University of Cambridge, Faculty of Law

Thursday 15th November 2012, 17:30

Institute of Criminology Public Seminars: 'Crime and the Camera: Making Prison Documentaries'

The Institute of Criminology, University of CambridgeSpeaker: Rex Bloomstein.

Rex Bloomstein began his career as a documentary director with the BBC and has taken a particular interest in imprisonment in this country, questioning its impact on the people sent there and revealing prison life as never seen before. His pioneering documentaries include The Sentence, Release, a trilogy on Prisoners Wives, Parole Parts 0ne and Two, his British Academy-award winning series Strangeways, and Lifer, made in the 1980s. In recent years he has returned to the subject with Strangeways Revisited (2001) Lifer, Living with Murder (2003), and Kids Behind Bars (2005). He has also produced and directed a number of historical studies for television, such as Auschwitz and the Allies and most recently, An Independent Mind, on freedom of expression and This Prison where I Live, a campaigning film about the imprisonment of Zarganar, Burma's greatest comedian.

Documentaries have been a staple and distinctive form of British television for sixty years, but the climate in which they are now being made, marketed and received is changing. In the era of infotainment and the various forms of reality TV, what does “authentic representation” mean? Considerable debate now takes place on the legitimacy or otherwise of reconstructed scenes, the deliberate faking of meanings and incidents, undercover exposes using hidden surveillance cameras and covert operatives. In this lecture, Rex Bloomstein uses excerpts from his prison films to reveal the technical and moral challenges he faced in attempting to capturing reality in penal settings. He asks, did we change anything for the better, or help improve conditions? Did we increase public awareness when the prison population, the largest in Europe, has doubled? When the tabloids still remain powerfully against prison reform. When as a society still seem as firmly hooked on punishment as ever.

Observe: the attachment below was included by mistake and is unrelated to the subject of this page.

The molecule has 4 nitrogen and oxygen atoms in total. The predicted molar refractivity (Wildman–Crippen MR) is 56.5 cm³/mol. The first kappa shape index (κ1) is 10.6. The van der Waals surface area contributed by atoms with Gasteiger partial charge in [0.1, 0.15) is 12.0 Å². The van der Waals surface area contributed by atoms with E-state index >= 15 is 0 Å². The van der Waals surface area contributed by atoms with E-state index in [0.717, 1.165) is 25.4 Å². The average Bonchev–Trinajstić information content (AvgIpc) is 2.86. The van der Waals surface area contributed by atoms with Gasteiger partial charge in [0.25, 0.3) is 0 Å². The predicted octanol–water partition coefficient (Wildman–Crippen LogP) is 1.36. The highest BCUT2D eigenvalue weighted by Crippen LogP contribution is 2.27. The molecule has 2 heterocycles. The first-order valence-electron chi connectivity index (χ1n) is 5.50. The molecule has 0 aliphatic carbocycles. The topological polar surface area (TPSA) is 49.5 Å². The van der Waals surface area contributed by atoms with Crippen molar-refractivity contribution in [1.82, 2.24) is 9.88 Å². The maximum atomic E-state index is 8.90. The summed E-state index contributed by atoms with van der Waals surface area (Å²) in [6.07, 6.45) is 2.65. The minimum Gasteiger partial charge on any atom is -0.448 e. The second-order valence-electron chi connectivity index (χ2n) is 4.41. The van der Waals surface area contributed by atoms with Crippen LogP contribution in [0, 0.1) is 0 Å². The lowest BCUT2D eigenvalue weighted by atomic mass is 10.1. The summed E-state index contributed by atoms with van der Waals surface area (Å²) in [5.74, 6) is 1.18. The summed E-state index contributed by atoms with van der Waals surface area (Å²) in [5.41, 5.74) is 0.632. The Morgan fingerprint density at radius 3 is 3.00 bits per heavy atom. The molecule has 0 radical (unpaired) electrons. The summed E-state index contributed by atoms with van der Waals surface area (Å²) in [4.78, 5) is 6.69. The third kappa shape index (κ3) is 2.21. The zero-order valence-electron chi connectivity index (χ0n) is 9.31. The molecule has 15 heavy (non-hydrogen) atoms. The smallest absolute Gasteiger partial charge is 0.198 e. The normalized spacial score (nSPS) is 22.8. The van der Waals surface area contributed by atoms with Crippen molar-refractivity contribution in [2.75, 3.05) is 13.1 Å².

This seminar starts at 5.30pm,and will be held in Seminar Room B3, Institute of Criminology, Sidgwick Ave, Cambridge, CB3 9DA. A drinks reception in the basement foyer will follow this seminar for attendees.

The IoC Public Seminar Series is open to all interested in attending, with no ticket required. If you wish to be added to the seminar mailing list, please contact: Joanne Garner, on:

Faculty of Law